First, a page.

“I’m going to speak of the sin I think besets this generation. It is the sin of delaying marriage as a lifestyle option among those who intend someday to get married, but they just haven’t yet. This is a problem shared by men and women, but it’s a problem primarily of men.” Dr. Al Mohler, president of Southern Baptist Theological Seminary in Louisville, Kentucky

This wasn’t the first time I head of this school of thought. There is a prevalent attitude, in action if not in word; in fact, I heard it from a pulpit not too long ago. The implication seems to be that we aren’t taking marriage seriously. I would contend the exact opposite. I guess we’re overlooking the fact that our parent’s generation did marriage so well. What happened to not entering into marriage lightly? Or a person simply not finding the right person yet? It’s almost like they are advocating “you better settle for whoever by the time you’re 30” as if marriage was the point of life. Their indignation at this generation of singles flies in the face of their belief in the sovereignty of God. Unless they are going to say that it’s God’s will that you get married by your early 20s: “If you’re 17, 18, 19, 20, in your early 20s—what are you waiting for?”

Here are the plain facts: According to the 2000 U.S. Census, the first marriage for a white male is now at age 27.5. For white females, the age is slightly lower. This amounts to a delay that often has devastating consequences. With puberty coming at earlier ages than ever before–certainly in the early teens for most Americans–the period of time between sexual maturity and marriage is now stretching out into something like an average of ten to fifteen years. The accompanying statistics related to premarital sexual activity parallel the statistics related to the delay of marriage. Can anyone be surprised?

The assumption that the delay is due to “young people” sowing their wild oats, every body’s doing it, and no one is capable of learning the discipline of chastity. I get that there is a generation of folks who refer to said singles as “younger folk” and who are more comfortable with the days when women stayed home and fulfilled their established role in life, however, this is also a symptom of the school of thought that has turned the family into an idol. Yeah, I said it. Too often, the singles of the church are neither reached out to nor truly appreciated, but treated like second class citizens within the church (because you haven’t fulfilled your role as a man or woman until you’ve gotten married and had children). Singles have all of this mythical disposable income since they don’t have a family to support and they are always available to run the church nursery so that real Christians can hear the sermon.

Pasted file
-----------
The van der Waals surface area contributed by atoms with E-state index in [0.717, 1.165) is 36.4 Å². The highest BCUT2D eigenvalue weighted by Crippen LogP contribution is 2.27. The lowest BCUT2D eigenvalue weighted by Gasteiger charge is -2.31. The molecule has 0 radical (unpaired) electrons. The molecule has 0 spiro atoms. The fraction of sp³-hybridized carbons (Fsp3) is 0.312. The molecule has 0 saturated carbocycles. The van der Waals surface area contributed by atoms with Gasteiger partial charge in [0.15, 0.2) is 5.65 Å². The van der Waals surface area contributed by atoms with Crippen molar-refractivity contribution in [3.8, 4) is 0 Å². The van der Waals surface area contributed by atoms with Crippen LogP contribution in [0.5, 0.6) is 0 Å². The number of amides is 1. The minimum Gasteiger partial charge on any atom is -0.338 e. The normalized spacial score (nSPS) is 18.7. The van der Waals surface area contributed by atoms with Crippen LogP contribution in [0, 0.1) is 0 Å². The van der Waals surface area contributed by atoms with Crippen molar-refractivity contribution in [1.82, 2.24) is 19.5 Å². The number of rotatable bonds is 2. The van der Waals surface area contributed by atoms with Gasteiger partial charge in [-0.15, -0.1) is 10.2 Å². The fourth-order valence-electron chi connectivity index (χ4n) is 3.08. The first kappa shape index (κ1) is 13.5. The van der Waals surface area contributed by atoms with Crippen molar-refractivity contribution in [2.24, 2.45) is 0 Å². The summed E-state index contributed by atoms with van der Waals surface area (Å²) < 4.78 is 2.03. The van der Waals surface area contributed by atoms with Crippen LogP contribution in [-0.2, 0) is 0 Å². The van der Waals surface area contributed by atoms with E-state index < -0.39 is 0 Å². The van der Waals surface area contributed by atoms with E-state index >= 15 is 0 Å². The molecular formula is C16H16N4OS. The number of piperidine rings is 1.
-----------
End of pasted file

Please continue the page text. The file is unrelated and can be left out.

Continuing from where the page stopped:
As one who believes wholeheartedly in the biblical pattern of complementarity and in the male responsibility to lead, I charge young men with far greater responsibility for this failure. The extension of a “boy culture” into the twenties and thirties, along with a sense of uncertainty about the true nature of male leadership has led many young men to focus on career, friends, sports, and any number of other satisfactions when they should be preparing themselves for marriage and taking responsibility to grow up, be the man, and show God’s glory as husband and father.

Do you know why it is the men’s fault? Primarily because it was women who raised the ruckus when he first talked about the sin of singleness. I guess we could blame the guys, but I suspect there’s a dearth of dating across the board. One of the things that plays into this extended dating time is that it is taking our generation(s) longer to find themselves. (My personal theory is because we haven’t had to. There’s been no major cultural event that has forced us to “grow up,” no major war (not like a World War or anything involving a draft), no Depression, no defining societal moment. It’s just a theory.)

That and Jesus was still single in his 30s. Couch that in “he had a mission” all you want, but the truth is that we all are to join in with his ministry and frankly, we are more able to be about kingdom work without the divided distraction of the idol of family. Some people take the apostle Paul seriously about not being hindered by marriage. Be content where you are. If you’re about the “hunt”, you miss opportunities to live life where you are. Be aware of the hunt, not focused on it. If someone comes along, good; if not, we have our work, our life, to be about.

Just a few thoughts.

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